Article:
I have the honour to speak on behalf of the Baltic and Nordic States: Denmark, Estonia, Finland, Iceland, Latvia, Norway, Sweden and my own country Lithuania. Bulgaria, Czech Republic, Ireland, and Poland align themselves with this statement.
With the global number of refugees and displaced persons reaching tens of millions of persons, including hundreds of thousands in Georgia, the urgency to address the needs and plight of those affected is more than evident.
The World Humanitarian Summit and UN summit for Refugees and Migrants held in 2016 have once again highlighted the crippling impact that protracted conflicts and continued displacement have on affected persons and communities, with serious repercussions at a regional and international level. Therefore we fully support the UN Secretary-General’s call for renewed efforts to prevent internal displacement, address its root causes and support affected communities.
This resolution commits us all to continue working for the protection and assistance to those who have been forcibly displaced from the Abkhazia and Tskhinvali/South Ossetia regions of Georgia.
Let me thank the Director General of the IAEA for his presentation of the Agency’s annual report and an update of its activities in 2016. Lithuania has co-sponsored the Resolution on the Report of the International Atomic Energy Agency which reaffirms the indispensable role of the Agency with regard to non-proliferation, use of atomic energy for peaceful purposes as well as nuclear verification, safety and security.
Lithuania aligned itself with the statement delivered by the European Union yesterday.
Today we adopted an important resolution on the consequences of Chernobyl nuclear disaster, one of the biggest disasters in human history. Thirty years after the accident we can still witness the long term nature of Chernobyl’s impact, with humanitarian, environmental, social, economic, and health consequences. We appreciate the efforts of the international community to mitigate the consequences of the Chernobyl accident. Solidarity of regional and global partners in the face of such accidents is crucial.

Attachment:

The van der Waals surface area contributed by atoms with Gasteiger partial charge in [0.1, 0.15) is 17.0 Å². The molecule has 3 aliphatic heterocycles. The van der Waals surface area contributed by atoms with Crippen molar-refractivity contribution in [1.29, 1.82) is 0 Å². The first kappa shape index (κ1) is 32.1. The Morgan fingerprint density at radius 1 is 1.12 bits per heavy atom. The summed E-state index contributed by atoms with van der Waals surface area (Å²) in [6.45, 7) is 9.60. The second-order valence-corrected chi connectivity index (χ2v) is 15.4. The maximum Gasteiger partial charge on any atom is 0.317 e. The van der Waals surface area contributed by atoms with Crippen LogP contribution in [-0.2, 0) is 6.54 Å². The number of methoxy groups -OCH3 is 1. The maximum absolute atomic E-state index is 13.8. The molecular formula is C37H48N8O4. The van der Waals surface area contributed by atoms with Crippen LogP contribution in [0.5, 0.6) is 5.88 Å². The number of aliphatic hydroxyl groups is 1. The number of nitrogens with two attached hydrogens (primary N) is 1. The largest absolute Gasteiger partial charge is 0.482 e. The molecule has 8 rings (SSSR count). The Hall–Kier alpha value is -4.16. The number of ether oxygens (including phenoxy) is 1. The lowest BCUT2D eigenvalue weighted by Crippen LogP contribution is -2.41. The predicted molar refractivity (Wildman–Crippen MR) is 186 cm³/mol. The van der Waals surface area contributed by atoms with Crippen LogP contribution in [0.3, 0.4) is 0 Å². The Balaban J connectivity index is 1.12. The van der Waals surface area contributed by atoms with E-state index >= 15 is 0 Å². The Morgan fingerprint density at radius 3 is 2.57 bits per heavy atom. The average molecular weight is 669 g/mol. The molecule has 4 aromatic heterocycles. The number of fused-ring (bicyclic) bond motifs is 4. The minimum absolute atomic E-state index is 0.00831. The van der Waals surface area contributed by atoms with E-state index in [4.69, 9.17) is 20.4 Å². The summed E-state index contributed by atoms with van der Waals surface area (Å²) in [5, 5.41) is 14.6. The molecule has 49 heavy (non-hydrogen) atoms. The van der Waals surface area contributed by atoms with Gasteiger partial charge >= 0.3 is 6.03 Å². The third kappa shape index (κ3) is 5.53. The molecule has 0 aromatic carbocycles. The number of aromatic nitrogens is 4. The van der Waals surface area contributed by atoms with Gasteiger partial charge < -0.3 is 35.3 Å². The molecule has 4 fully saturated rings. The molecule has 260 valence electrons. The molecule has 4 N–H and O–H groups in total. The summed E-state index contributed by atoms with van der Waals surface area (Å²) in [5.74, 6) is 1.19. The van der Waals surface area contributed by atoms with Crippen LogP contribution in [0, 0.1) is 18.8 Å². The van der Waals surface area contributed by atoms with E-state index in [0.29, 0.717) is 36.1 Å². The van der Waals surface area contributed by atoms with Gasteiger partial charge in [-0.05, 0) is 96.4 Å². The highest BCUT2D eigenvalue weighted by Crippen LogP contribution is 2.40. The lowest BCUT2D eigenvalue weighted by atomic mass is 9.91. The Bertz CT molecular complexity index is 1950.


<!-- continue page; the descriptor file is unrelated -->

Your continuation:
Let me start by thanking our German colleagues for their excellent work on the resolution on the situation in Afghanistan, which my delegation has cosponsored. Lithuania aligns itself with a statement delivered on behalf of the European Union.
We welcome the successful conclusion of the Brussels Conference in October this year. It renewed the partnership for prosperity and peace between the Government of Afghanistan and the international community, and endorsed the Afghan Government’s ambitious reform agenda. Our collective commitment to Afghanistan over the next four years is critical to ensure that Afghanistan stays on the path to political and economic stability.
I have the honour to introduce today draft resolution A/C.2/71/L.21 entitled "Cooperative measures to assess and increase awareness of environmental effects related to waste originating from chemical munitions dumped at sea", which has been sponsored by all Member States of the European Union, Monaco and San Marino.
This resolution is a follow-up to the Resolution 68/208 adopted in this Committee by consensus on 20 December 2013 and subsequently, by the General Assembly.
Lithuania’s position on conventional arms is fully reflected in the statement of the European Union delivered last week. In my national capacity I would like to underline few additional aspects.
The massive illicit flows of arms and ammunition as well as lack of the effective control fuel conflicts, exacerbates violence and impedes development. An easy access to conventional weapons facilitates spreading terra by various armed and criminal groups.